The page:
What could possibly top this show?  Well, maybe nothing on our watch.

And then again, maybe not…

Here We Are Again…

…living in the midst of a burdensome if not oppressive government, gorging itself on the citizens it was created to serve.

We may find ourselves in the very same predicament the pilgrims of Plimoth risked their lives to flee.

The pilgrims were deeply focused on the Old Testament narrative of Moses leading the Israelites out of slavery in Egypt. William Bradford called King James “the pharaoh.” On The Mayflower the pilgrims said their journey was as important as that of Moses. And the first thing they did upon reaching Cape Cod was get down on their knees and thank God for allowing them to cross their own Red Sea.

How disappointed these reverent, hearty souls would be if they could see us today: millions convinced of their victimhood by and willfully living off the government. As many unborn snuffed in the interest of “privacy” and convenience. Full-time career politicians drawing salaries and pensions from the taxpayers. The press, once vigilant, now schilling for a leftist government. A federal agency confiscating the wealth of those who created it; dolling it out to legions of  grovelers, groupies and bootlickers. Their Native-American friends? Running casinos; enslaving ranks of the white man.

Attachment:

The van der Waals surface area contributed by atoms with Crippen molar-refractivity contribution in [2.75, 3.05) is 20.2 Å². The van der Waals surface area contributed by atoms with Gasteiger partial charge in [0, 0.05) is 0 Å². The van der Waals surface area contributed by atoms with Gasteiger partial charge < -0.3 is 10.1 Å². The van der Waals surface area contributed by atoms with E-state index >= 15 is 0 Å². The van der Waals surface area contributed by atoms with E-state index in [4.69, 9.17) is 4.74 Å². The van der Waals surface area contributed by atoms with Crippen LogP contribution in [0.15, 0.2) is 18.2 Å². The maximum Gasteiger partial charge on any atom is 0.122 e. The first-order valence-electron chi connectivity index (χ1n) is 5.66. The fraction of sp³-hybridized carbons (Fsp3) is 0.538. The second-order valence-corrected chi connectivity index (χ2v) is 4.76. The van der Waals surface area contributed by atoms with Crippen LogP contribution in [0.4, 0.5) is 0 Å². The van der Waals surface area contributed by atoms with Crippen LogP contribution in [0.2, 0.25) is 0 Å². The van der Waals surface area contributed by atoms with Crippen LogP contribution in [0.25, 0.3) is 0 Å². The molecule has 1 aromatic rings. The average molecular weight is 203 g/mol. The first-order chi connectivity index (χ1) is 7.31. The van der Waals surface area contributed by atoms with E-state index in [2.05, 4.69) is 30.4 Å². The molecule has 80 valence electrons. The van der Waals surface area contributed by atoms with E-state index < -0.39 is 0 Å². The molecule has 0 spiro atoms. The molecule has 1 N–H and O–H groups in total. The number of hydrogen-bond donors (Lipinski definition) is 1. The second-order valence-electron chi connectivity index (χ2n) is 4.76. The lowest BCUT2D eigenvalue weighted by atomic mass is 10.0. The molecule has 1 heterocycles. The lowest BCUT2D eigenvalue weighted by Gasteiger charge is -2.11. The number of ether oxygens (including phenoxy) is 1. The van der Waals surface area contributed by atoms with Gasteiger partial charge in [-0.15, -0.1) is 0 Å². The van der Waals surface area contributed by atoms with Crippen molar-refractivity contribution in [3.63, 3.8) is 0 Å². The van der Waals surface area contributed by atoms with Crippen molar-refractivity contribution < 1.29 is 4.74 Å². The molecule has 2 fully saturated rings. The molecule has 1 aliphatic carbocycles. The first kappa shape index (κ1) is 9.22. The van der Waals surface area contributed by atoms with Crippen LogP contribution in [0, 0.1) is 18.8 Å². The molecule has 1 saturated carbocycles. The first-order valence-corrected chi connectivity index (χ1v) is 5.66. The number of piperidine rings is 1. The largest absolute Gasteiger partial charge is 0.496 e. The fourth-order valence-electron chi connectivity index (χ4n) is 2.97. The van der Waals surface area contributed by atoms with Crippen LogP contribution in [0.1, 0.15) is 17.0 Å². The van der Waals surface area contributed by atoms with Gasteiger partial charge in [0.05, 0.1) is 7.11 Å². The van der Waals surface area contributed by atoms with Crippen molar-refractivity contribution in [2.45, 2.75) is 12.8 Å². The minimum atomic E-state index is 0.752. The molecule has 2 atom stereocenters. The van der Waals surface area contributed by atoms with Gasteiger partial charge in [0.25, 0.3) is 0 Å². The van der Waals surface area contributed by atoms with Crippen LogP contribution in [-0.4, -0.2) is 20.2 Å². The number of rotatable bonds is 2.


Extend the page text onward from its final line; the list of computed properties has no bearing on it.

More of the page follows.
And what of God? The God they feared and offered gratitude to for the harvest and their hard-fought and nascent freedoms? That same God now beholds a government hell-bent on removing his word from the public square in the interest of a newfangled concept: political correctness.

And possibly the greatest offense? Tofu.

Had these crusaders, to whom we owe so much, had the ability to see the future, they may have stayed home.

Radio Silence

The Northern Alliance Radio Network – King, John, Brian, Ed and I – are all taking the day off today to observe the Thanksgiving holiday.

Tune in to a “Best Of” broadcast, and join us next weekend!

Things Newt Gingrich (Maybe) Never Said

I came across this quotation allegedly by Newt Gingrich today:

“I am not so shocked that Obama was given the Nobel Peace Prize without any accomplishments to his name, but that America gave him the White House based on the same credentials.”